JOHANNESBURG (AP) — For weeks, a Nobel Peace Prize-winning Congolese doctor faced death threats, leading alarmed supporters to urge the United Nations (UN) to reinstate the peacekeepers who were withdrawn from his hospital months ago. On Wednesday, after international expressions of concern, the peacekeepers returned.
“They will be there as long as necessary,” a spokesman with the UN mission Mathias Gillmann told The Associated Press (AP).
The death threats against Dr Denis Mukwege, famous for his work with survivors of assault at Panzi Hospital in eastern Congo, drew condemnation from UN human rights chief Michelle Bachelet, Amnesty International and others. Hundreds of people marched in support of Mukwege in the eastern city of Bukavu, where his hospital is located.
Mukwege has had UN protection over the years since he survived an assassination attempt in 2012 while returning to his home.
On Wednesday, he thanked the UN peacekeepers for returning to the hospital “to assure the security of the patients and personnel”.
The peacekeepers were withdrawn this year amid the coronavirus pandemic. On Tuesday, the UN said it could not provide protection indefinitely and the personal security of Congolese personalities is the responsibility of national authorities.
Gillmann said the UN is working on finding a new security arrangement with national police as the mission in Congo faces an expected reduction. The UN trained Congolese security forces for such protection work in the future.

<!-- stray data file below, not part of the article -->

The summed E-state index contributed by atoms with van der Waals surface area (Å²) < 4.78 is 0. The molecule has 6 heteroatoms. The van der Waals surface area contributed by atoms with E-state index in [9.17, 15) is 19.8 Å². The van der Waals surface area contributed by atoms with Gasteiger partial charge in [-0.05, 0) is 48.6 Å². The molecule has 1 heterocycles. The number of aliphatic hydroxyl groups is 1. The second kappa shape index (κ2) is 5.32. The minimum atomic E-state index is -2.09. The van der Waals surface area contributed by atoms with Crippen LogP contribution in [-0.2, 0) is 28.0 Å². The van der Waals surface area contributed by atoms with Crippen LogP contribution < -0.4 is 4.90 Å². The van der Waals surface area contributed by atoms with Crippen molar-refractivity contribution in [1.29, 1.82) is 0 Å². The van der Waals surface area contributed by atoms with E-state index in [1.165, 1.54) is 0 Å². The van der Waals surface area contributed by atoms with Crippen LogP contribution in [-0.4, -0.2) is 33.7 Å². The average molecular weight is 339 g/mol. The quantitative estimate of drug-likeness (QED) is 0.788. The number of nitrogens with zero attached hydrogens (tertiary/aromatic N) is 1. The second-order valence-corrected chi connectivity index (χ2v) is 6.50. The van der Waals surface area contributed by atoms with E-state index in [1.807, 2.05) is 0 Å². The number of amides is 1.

Those denouncing the death threats against Mukwege have not said where they originated, but a statement from Physicians for Human Rights last month said Mukwege has been the target of an “intimidation campaign” after a security advisor to the president in neighbouring Rwanda General James Kabarebe “denounced Dr Mukwege on Rwandan state television”.
Mukwege received death threats via text message, and he and his family received threats on social media, the statement said.
“I have received various hate mail and members of my family have been intimidated and threatened,” Mukwege said in a separate statement posted by the Panzi Foundation.
Mukwege has long been outspoken about the need for accountability for the years of attacks by armed groups in eastern Congo that have killed thousands of people, and he seeks the implementation of recommendations in a years-old UN human rights report mapping abuses in the region between 1993 and 2003.
Eastern Congo remains one of the world’s most unstable regions, with millions of civilians displaced or living under the threat of attack.
In his Nobel speech in 2018, Mukwege repeated his call to act on the UN report, asking, “What is the world waiting for? Let us have the courage to reveal the names of the perpetrators of the crimes against humanity to prevent them from continuing to plague the region.”
In late July he tweeted about a new massacre in eastern Congo, saying that as long as the UN mapping report is “ignored” such killings will continue.
Rwanda’s government in the past objected to suggestions that its forces had any involvement in the unrest in eastern Congo shortly before and after the genocide in Rwanda in 1994 in which some 800,000 Tutsis and moderate Hutus were killed.
Rwandan President Paul Kagame in a nationally televised interview last Sunday said of the UN mapping report, “I don’t know what that nonsense is about.”
He asserted that “people are starting the narrative at the time of their choosing”.
He did not mention Mukwege in the interview.
Rwanda’s state-run newspaper, The New Times, last Sunday published an unsigned commentary criticising Mukwege and the UN report and dismissing suggestions that Rwanda or Kabarebe was behind the death threats as “unfounded allegations”.